May 26, 1994 | Executive Memorandum on Social Security
they do want. For physicians groups -from chiropractors to in vitro fertilization specialists-it would be finan- cial death not to be included in this standard comprehensive benefit pack age. So, special interest lobbying by medical specialty societies intensifies in a feeding frenzy to gain admittance to the standardized package, bid- ding up benefits and thus driving the entire cost of the government program out of control. In part, tur n ing over decisions about benefits to an independent board is an attempt by lawmakers to escape this pressure. "Yester- day's committee debate," writes Dana Priest in the May 20, 1994, Washington Post, "made it clear that mem-' bers of Congress also are af r aid of their own spending habits." The problem is that Senator Bingaman's "solu- tion" would put enormous powers over every American's access to health care into the hands of an unelected -board. Senator Kennedy's version of the Clinton plan, for instance , contains an even more generous benefits pack- age than the White House bill. Similarly, the working draft in the House Subcommittee on Labor-Management Relations also contains a richer benefits package than that found in the original Clinton plan, and th e subcom- mittee voted on May 17th for an amendment offered by Representative George Miller (D-CA) for an expansion of mental health benefits. Reports Spencer Rich in the May 18 Washington Post, "The voice vote was the third time in recent weeks that advoc a cy groups have won a major victory in their battle for full coverage of mental health benefits despite frequently voiced fears that more generous insurance coverage would 'break the bank'." On May 18, Representative Miller, backed by a coalition of 32 org a nizations called the "Coalition for Oral Health," offered yet another amendment containing $7.3 billion in dental benefits. While Miller acknowledged that his amendment would increase health care costs, he argued that "good health" takes precedence and th a t Congress can "sort out cost problems later." Miller's amendment passed, again in a voice vote. In reality, if Con- gress is able to delegate the tough decisions to the National Health Board, it will be that unelected body that will actually determine wh a t health benefits Americans are permitted to receive. Cutting Quality Care. Of course, the transfer of tough decision-making over costs and benefits to a power- ful government board or commission in no way guarantees an end to Washington's special interes t group lobby- ing. It only changes the focal point of such lobbying to the executive branch or to the independent board. To the extent Congress makes such a board or commission "independent," it makes it an even more powerful regula- tory agency, meaning t hat back-door lobbying counts for everything and ordinary Americans can have little or no influence over the decisions that will affect them so personally. How would the Board actually control the rising costs of the benefits voted by Congress? It could r e spond in two ways. First, it could make Americans pay even more for benefits-including many treatments or proce- dures, such as drug abuse programs or abortion, that they may not want or may even oppose in principle. Sec- ond, it could reduce medical serv i ces to keep within national spending targets. This also means that American families could find themselves denied care for their personal health needs that they had been promised by Con- gress in legislation. Under the Bingarnan amendment, this could happ e n if Congress simply does nothing. Promoting Personal Choice. Instead of setting forth a comprehensive set of government-approved stand- ardized benefits, and thus establishing massive government control over the American health care system, Mem- bers of C ongress should instead allow Americans to pick and choose the benefits they want and the prices they wish to pay. This is what Members of Congress can do each year under the Federal Employee Health Benefits Program. Congressmen and other federal workers a r e not subjected to the straitjacket of a comprehensive, stand- ardized benefits package. The Consumer Choice Health Security Act (S. 1743, H.R. 3698), sponsored by Sena- tor Don Nickles (R-OK) and Representative Cliff Steams (R-FL) would give similar cont r ol over benefits to every working American family, with help for families to obtain at least basic, catastrophic insurance coverage. That proposal puts the ultimate power in the hands of the families.who are affected by health care decisions, where it bel ongs.-The Bingaman amendment would give that power to bureaucrats.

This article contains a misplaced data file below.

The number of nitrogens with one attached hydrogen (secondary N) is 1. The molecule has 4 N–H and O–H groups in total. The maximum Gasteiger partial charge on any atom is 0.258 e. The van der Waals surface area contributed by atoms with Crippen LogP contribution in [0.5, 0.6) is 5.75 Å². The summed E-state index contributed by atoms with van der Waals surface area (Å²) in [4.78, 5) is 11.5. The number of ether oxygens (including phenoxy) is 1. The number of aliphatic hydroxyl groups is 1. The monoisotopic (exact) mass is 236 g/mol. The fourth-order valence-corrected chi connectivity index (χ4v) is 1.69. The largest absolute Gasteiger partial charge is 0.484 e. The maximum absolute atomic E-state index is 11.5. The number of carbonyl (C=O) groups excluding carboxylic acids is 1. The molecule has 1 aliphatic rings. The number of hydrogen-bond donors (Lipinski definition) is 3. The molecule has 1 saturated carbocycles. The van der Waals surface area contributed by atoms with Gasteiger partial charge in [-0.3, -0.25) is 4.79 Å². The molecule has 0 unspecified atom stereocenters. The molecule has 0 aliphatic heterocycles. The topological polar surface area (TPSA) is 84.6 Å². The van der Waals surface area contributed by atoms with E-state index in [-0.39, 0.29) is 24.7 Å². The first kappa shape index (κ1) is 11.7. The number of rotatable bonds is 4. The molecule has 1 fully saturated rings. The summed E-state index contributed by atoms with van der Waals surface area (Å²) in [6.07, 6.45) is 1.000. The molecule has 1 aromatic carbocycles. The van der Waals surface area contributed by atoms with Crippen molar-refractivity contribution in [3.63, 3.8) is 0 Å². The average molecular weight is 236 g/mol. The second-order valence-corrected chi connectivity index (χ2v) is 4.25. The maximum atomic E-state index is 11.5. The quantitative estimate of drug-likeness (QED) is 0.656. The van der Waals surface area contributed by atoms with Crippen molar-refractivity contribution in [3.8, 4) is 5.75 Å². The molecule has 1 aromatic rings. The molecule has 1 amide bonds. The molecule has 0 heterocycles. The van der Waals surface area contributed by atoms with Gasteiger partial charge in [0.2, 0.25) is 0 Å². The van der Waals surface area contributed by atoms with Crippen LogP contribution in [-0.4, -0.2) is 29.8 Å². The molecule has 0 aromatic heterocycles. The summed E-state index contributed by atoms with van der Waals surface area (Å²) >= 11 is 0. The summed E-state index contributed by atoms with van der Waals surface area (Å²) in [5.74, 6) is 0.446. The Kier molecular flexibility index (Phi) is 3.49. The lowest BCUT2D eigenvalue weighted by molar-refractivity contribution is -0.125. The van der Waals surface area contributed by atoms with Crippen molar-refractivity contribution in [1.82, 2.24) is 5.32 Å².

Robert E. Moffit Deputy Director of Domestic Policy StudiesF or further information: Robert E. Moffit, "A Guide to the Clinton Health Plan," Heritage Foundation Talking Points, November 19, 1993. Robert E. Moffit, "Kennedy's Bait and Switch Health Reform," Heritage Foundation Executive Memorandum No. 380, May 16, 1994.